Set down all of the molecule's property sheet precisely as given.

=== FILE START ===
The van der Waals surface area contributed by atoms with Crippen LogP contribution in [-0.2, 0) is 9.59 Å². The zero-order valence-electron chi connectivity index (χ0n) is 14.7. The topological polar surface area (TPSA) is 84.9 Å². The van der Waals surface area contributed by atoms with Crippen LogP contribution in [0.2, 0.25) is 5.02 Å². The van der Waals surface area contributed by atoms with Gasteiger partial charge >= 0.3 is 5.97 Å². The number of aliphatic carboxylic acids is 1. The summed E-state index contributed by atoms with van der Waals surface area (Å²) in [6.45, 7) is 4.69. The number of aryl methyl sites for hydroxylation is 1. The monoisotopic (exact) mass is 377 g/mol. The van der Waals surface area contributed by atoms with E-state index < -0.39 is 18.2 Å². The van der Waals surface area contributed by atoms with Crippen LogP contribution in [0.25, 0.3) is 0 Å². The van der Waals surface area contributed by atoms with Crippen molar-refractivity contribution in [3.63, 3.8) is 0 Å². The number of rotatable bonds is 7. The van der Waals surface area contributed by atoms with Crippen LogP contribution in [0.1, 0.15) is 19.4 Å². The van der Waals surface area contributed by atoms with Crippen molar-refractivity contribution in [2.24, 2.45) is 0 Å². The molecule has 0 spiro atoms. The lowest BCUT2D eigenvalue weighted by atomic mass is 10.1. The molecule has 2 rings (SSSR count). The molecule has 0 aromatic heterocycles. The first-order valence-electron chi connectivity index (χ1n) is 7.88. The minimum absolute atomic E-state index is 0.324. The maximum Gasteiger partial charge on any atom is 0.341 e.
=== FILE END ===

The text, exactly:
The van der Waals surface area contributed by atoms with Crippen LogP contribution in [-0.2, 0) is 9.59 Å². The zero-order valence-electron chi connectivity index (χ0n) is 14.7. The topological polar surface area (TPSA) is 84.9 Å². The van der Waals surface area contributed by atoms with Crippen LogP contribution in [0.2, 0.25) is 5.02 Å². The van der Waals surface area contributed by atoms with Gasteiger partial charge >= 0.3 is 5.97 Å². The number of aliphatic carboxylic acids is 1. The summed E-state index contributed by atoms with van der Waals surface area (Å²) in [6.45, 7) is 4.69. The number of aryl methyl sites for hydroxylation is 1. The monoisotopic (exact) mass is 377 g/mol. The van der Waals surface area contributed by atoms with E-state index < -0.39 is 18.2 Å². The van der Waals surface area contributed by atoms with Crippen LogP contribution in [0.25, 0.3) is 0 Å². The van der Waals surface area contributed by atoms with Crippen molar-refractivity contribution in [3.63, 3.8) is 0 Å². The number of rotatable bonds is 7. The van der Waals surface area contributed by atoms with Crippen LogP contribution in [0.1, 0.15) is 19.4 Å². The van der Waals surface area contributed by atoms with Crippen molar-refractivity contribution in [2.24, 2.45) is 0 Å². The molecule has 0 spiro atoms. The lowest BCUT2D eigenvalue weighted by atomic mass is 10.1. The molecule has 2 rings (SSSR count). The molecule has 0 aromatic heterocycles. The first-order valence-electron chi connectivity index (χ1n) is 7.88. The minimum absolute atomic E-state index is 0.324. The maximum Gasteiger partial charge on any atom is 0.341 e.